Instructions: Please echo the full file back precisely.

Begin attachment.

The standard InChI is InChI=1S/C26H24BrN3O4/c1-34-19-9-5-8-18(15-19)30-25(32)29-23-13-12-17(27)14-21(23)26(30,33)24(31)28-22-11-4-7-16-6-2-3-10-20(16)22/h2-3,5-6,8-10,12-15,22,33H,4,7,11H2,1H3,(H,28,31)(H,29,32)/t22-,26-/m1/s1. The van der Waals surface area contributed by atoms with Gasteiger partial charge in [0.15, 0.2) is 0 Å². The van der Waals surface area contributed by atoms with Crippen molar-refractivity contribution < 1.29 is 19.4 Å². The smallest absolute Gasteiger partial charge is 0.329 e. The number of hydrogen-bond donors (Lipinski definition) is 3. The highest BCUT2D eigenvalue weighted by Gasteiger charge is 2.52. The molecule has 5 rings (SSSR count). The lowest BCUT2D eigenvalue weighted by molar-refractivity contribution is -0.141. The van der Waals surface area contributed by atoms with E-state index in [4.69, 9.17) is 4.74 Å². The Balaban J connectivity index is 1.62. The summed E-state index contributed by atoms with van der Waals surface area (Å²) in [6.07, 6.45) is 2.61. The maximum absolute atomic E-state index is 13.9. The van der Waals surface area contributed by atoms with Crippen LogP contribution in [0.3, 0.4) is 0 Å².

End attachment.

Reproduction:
The standard InChI is InChI=1S/C26H24BrN3O4/c1-34-19-9-5-8-18(15-19)30-25(32)29-23-13-12-17(27)14-21(23)26(30,33)24(31)28-22-11-4-7-16-6-2-3-10-20(16)22/h2-3,5-6,8-10,12-15,22,33H,4,7,11H2,1H3,(H,28,31)(H,29,32)/t22-,26-/m1/s1. The van der Waals surface area contributed by atoms with Gasteiger partial charge in [0.15, 0.2) is 0 Å². The van der Waals surface area contributed by atoms with Crippen molar-refractivity contribution < 1.29 is 19.4 Å². The smallest absolute Gasteiger partial charge is 0.329 e. The number of hydrogen-bond donors (Lipinski definition) is 3. The highest BCUT2D eigenvalue weighted by Gasteiger charge is 2.52. The molecule has 5 rings (SSSR count). The lowest BCUT2D eigenvalue weighted by molar-refractivity contribution is -0.141. The van der Waals surface area contributed by atoms with E-state index in [4.69, 9.17) is 4.74 Å². The Balaban J connectivity index is 1.62. The summed E-state index contributed by atoms with van der Waals surface area (Å²) in [6.07, 6.45) is 2.61. The maximum absolute atomic E-state index is 13.9. The van der Waals surface area contributed by atoms with Crippen LogP contribution in [0.3, 0.4) is 0 Å².